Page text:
Who Pays the Price of Price Control: Consumers and now Shareholders

Stephen Green penned an excellent editorial on inflation in the Asian Wall Street Journal recently. At the end, he argues “The Golden Years are over, at least for the moment. The time for hard choices is here.” I couldn’t agree more. Instead of implementing more effective monetary policies (a combination of hiking interest rates and revaluation of RMB), the government chooses to impose price control and bring China back to the planned economy. As Kornai and others have told us, this is not the way to go and will cause a lot of problem. In the context of an essentially market based economy, things in China may be a bit different from the picture that Kornai paints.

First, the classic problem that price control creates of course is shortage because while the market price of a good increases due to scarcity, the state is telling vendors to continue selling a good at an artificially low price. This of course generates healthy demand for a scarce good that is in short supply at that price. This reminds me of the curry chicken rice I enjoy at my hotel in Beijing. In the past, one order got me many pieces of chicken on the rice. About three months ago, I got three pieces of chicken; perhaps I will only get one piece when I arrive in Beijing next week. The price of chicken, like all meats, is now controlled by the state, so the hotel finds it difficult to locate cheap chicken and may even have to go to the black market to buy chicken at a higher price. The hotel itself is probably under some pressure not to raise the price of curry chicken rice– thus, my barren curry chicken rice. In the oil market, shortage is particularly severe in Guangdong because Hong Kong truck drivers, many of whom have mainland license plates, are driving to China to fill up the tanks at a much cheaper price. There may even be some smuggling of gasoline out of China. In southwestern China, there are tales of people smuggling rice out of China.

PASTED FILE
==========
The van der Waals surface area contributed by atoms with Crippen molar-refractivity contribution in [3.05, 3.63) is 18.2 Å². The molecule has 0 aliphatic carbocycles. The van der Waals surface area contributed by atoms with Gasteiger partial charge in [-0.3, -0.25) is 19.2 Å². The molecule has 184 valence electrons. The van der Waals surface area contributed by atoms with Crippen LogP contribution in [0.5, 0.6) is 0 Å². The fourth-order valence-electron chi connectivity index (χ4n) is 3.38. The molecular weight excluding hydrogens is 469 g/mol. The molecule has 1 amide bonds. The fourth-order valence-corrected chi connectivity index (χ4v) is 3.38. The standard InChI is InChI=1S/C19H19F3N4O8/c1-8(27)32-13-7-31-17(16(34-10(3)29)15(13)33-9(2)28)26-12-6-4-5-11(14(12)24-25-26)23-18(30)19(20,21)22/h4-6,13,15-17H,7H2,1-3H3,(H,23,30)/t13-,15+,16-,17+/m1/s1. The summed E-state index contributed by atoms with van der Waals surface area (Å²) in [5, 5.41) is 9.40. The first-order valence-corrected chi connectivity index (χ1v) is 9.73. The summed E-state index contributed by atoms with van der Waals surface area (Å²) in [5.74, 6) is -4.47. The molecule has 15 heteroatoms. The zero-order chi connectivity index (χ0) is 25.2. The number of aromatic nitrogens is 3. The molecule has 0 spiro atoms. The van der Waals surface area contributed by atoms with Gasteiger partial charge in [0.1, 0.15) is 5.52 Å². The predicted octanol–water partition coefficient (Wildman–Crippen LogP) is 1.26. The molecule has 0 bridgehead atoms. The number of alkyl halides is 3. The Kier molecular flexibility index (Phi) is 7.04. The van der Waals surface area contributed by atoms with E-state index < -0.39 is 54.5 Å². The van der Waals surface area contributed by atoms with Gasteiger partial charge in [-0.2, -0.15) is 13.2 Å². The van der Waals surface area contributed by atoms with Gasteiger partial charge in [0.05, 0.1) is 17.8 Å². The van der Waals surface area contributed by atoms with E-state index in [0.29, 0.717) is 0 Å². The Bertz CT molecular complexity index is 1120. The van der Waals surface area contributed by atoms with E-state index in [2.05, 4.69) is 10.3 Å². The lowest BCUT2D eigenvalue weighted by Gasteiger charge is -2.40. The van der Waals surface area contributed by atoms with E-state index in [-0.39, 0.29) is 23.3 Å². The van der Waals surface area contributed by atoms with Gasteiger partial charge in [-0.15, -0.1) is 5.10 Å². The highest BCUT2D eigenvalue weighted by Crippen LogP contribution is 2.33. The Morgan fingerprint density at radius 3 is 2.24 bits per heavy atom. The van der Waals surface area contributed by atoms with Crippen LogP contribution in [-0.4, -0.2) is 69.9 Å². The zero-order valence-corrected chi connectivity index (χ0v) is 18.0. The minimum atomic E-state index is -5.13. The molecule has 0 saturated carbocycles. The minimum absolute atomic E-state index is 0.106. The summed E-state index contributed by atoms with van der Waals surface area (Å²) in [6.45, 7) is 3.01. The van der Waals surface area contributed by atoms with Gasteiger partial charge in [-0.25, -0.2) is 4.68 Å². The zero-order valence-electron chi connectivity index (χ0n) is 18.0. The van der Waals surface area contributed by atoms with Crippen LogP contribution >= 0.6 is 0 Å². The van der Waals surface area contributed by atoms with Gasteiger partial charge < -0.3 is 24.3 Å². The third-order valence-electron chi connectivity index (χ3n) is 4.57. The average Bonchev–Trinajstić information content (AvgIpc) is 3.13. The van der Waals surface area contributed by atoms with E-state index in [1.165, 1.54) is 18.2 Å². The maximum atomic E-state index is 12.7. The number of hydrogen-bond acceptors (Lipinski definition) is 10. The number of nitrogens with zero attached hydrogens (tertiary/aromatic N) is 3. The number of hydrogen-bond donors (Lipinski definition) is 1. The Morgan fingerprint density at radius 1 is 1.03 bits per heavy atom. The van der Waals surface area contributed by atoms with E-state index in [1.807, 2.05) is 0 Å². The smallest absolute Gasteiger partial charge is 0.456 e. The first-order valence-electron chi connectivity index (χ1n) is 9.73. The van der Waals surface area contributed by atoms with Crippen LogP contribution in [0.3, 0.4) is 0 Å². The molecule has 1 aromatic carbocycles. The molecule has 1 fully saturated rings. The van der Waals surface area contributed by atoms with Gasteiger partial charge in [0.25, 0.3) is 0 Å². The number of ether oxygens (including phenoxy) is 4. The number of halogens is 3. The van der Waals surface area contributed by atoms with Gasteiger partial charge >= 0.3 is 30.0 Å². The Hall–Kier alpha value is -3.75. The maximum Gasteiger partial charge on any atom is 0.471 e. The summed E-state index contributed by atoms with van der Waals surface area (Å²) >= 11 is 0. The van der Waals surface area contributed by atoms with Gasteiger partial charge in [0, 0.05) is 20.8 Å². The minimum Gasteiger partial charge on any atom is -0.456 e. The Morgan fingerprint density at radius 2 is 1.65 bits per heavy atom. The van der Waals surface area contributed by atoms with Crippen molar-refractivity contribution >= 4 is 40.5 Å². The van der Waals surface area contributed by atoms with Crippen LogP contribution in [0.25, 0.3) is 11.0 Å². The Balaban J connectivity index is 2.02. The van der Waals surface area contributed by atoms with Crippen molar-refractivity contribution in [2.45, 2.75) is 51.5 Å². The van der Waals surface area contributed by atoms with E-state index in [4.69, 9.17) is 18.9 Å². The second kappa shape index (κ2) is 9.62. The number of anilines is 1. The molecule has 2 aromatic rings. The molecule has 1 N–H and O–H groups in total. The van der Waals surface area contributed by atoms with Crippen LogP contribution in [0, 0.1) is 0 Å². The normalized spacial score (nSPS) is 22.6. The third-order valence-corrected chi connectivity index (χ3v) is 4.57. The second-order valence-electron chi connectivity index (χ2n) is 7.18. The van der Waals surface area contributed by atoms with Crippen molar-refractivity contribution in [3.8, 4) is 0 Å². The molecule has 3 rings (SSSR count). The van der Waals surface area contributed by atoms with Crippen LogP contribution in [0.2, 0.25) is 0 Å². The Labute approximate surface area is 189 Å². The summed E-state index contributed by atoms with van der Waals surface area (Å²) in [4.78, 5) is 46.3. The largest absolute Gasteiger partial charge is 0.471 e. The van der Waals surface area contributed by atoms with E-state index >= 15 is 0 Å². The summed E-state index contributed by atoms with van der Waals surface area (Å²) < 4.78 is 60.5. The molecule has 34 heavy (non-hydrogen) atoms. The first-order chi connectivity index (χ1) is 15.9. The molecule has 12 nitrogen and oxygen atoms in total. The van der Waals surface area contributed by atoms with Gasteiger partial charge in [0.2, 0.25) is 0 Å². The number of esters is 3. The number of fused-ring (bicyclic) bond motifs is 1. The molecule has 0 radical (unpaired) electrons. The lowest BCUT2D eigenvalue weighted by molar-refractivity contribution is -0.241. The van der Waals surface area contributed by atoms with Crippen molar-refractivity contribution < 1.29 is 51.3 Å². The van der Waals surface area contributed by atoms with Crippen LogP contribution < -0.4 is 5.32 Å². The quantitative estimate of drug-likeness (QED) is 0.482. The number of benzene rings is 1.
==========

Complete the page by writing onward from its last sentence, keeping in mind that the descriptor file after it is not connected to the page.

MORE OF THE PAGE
This leads to the second problem that partial price control creates losers who need to be compensated. The oil sector exhibits this problem on a large scale. PetroChina and Sinopec have to purchase crude oil at the world market price, refine it, and sell gasoline at an extremely low domestic price. This gap has widened tremendously as crude prices increased dramatically in the past year. First of all, such price differentiation fuels China’s accelerating appetite for gasoline consumption, which market prices would dampen. In fact, the price control and the resulting growing appetite for gasoline are likely creating upward price pressure on international crude prices. I saw a futures trader saying as much on CNBC the other day. Second, it creates huge losses for the domestic refineries, which are operated by PetroChina and Sinopec. The short-term solution of course is subsidies, and billions have begun to flow to these firms. Perhaps that is the medium term solution as well because China currently has a pretty full treasury. However, if the price of one commodity is controlled, creating shortage, consumers would switch to another similar commodity, boosting prices. The government finds it necessary to impose price control on additional commodities and also compensate more money losing firms. China already has to subsidize electricity firms which have to provide power at a low price and the food industry that is selling food at artificially depressed levels. Deficits can increase quickly with the need to subsidize an increasing array of industries.

If you believe in a secular upward trend in oil and commodity consumption, as many do, the supply shortage of oil and perhaps a few other commodities may never improve significantly. Would the government permanently subsidize oil refineries? If so, the profitability of these firms would permanently depend on government subsidies. Granted, China made SOEs do the same thing in the 80s, creating large SOE losses which were ultimately paid by the state banks. Now, however, both oil SOEs and banks are partially listed. For shareholders of these Chinese entities, the future profitability of their investment will depend almost entirely on government bailouts (okay, that has always been the case, but we were hoping for better). Of course, lobbying can ensure a certain level of profits, but it becomes very unpredictable. As a political scientist, I of course welcome this trend! Perhaps more people will now need my opinion about whether the State Council will give subsidies to Sinopec. However, the need for such specialized knowledge does not bode well for small investors’ confidence in these state owned behemoths.